In the end, what advantage was the location? The condo across the street also got the same location, but everything was nice and working there. How to get the same price?”


3. Ignores Asset Enhancement


Leak in the ceiling
And we uh, installed water flows on the ceiling as a bonus Feng Shui feature.


I spoke to a property manager, who currently maintains a property near Beach Road. He declined to be named:

A good management team doesn’t just maintain the building. They also consider asset enhancement. In other words, even after the condo has been around for years, they are stil thinking: ‘What can we add or change to improve it?’

In one of the properties I managed, we added a garden and reflexology path. We added a pets area. We extended the gym. And this was five or six years on; we were still adding facilities that weren’t there before.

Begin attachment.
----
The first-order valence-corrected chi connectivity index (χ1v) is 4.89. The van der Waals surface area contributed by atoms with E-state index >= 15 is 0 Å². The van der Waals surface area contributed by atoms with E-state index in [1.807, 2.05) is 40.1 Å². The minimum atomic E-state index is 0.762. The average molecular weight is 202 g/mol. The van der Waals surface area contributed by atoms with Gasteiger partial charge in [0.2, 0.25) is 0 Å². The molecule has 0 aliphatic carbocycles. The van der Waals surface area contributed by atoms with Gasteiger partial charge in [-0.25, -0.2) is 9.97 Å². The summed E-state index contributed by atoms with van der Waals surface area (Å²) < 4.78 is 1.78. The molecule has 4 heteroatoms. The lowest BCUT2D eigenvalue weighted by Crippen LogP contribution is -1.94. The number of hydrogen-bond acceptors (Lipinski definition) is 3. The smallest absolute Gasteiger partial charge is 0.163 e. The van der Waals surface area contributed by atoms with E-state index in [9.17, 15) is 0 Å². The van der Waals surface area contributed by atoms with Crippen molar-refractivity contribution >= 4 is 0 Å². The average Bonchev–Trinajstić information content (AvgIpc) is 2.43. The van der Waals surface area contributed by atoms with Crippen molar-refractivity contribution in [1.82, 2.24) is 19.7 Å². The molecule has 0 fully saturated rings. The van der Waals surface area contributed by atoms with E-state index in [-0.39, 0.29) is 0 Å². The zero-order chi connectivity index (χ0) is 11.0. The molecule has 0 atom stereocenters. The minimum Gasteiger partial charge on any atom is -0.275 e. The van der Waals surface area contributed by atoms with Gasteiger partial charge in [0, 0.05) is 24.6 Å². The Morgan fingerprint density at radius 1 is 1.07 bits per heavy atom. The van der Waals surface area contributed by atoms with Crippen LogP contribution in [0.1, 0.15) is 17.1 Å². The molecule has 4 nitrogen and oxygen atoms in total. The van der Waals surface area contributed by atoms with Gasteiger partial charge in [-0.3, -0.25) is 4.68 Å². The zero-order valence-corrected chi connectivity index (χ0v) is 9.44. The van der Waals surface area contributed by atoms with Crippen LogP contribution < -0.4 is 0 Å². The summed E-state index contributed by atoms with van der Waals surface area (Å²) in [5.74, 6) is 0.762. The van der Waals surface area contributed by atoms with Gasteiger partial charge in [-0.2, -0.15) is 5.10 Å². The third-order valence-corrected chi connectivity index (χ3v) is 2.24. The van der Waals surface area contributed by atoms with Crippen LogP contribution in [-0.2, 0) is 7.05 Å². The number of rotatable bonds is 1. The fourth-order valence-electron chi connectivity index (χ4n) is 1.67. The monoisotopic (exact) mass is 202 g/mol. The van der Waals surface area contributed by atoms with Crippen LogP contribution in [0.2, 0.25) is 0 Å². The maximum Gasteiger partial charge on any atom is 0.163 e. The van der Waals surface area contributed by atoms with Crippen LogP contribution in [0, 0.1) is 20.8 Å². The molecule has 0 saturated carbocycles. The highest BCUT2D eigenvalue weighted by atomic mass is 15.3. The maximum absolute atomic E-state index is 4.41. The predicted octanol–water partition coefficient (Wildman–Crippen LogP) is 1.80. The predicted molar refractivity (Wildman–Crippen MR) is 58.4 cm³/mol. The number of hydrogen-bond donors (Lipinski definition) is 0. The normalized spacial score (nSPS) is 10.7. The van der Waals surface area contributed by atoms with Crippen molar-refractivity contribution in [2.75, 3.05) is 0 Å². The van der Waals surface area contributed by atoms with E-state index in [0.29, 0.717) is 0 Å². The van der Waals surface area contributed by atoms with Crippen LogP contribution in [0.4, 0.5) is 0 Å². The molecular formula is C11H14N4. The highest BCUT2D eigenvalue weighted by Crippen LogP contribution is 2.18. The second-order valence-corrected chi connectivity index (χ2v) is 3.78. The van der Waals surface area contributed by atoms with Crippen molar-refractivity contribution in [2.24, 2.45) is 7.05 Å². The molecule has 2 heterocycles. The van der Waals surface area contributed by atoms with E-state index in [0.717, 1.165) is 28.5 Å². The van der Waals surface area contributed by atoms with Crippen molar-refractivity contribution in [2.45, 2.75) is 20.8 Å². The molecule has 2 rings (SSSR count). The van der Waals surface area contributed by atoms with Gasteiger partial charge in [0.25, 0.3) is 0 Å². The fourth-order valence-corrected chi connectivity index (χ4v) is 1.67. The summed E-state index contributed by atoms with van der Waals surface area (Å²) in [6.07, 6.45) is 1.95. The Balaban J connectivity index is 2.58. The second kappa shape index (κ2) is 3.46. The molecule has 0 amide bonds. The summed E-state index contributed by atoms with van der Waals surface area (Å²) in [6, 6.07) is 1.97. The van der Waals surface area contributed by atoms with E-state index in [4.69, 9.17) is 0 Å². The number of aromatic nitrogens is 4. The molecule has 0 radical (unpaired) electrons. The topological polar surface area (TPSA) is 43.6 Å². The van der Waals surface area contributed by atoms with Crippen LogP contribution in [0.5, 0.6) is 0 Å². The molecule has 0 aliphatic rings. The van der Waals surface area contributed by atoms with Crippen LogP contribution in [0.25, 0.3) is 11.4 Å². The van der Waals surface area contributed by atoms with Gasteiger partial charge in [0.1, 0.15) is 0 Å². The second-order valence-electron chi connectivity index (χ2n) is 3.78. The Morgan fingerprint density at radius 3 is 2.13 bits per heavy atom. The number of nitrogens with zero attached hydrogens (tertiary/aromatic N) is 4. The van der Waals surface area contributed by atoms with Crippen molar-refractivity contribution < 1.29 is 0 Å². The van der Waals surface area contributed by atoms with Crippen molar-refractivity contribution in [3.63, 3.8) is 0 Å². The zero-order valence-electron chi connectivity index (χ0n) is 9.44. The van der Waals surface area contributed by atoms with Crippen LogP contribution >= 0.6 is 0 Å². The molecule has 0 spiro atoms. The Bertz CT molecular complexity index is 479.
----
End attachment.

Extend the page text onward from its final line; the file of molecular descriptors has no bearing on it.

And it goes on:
If you are going to buy a condo that’s been around for a while, don’t just check the condition. Ask what facilities have been expanded or added. If it’s been around for 10 years and nothing’s changed, there’s a risk the management has become stagnant.”


4. Makes You Pay More for Maintenance


Woman with hammer and nails
Uh, for this kitchen, you may need a few extra things to prepare dinner.


I don’t mean you’ll pay more maintenance fees, though that’s possible.

I mean this in a “I need it fixed while I’m still young, so I’ll pay for repairs myself” kind of way. Gerald (See point 2) ranted for a good 40 minutes, and added:

One time the piping in the kitchen cabinet leaked. Every time you turned the tap, there will be a swimming pool in the kitchen.”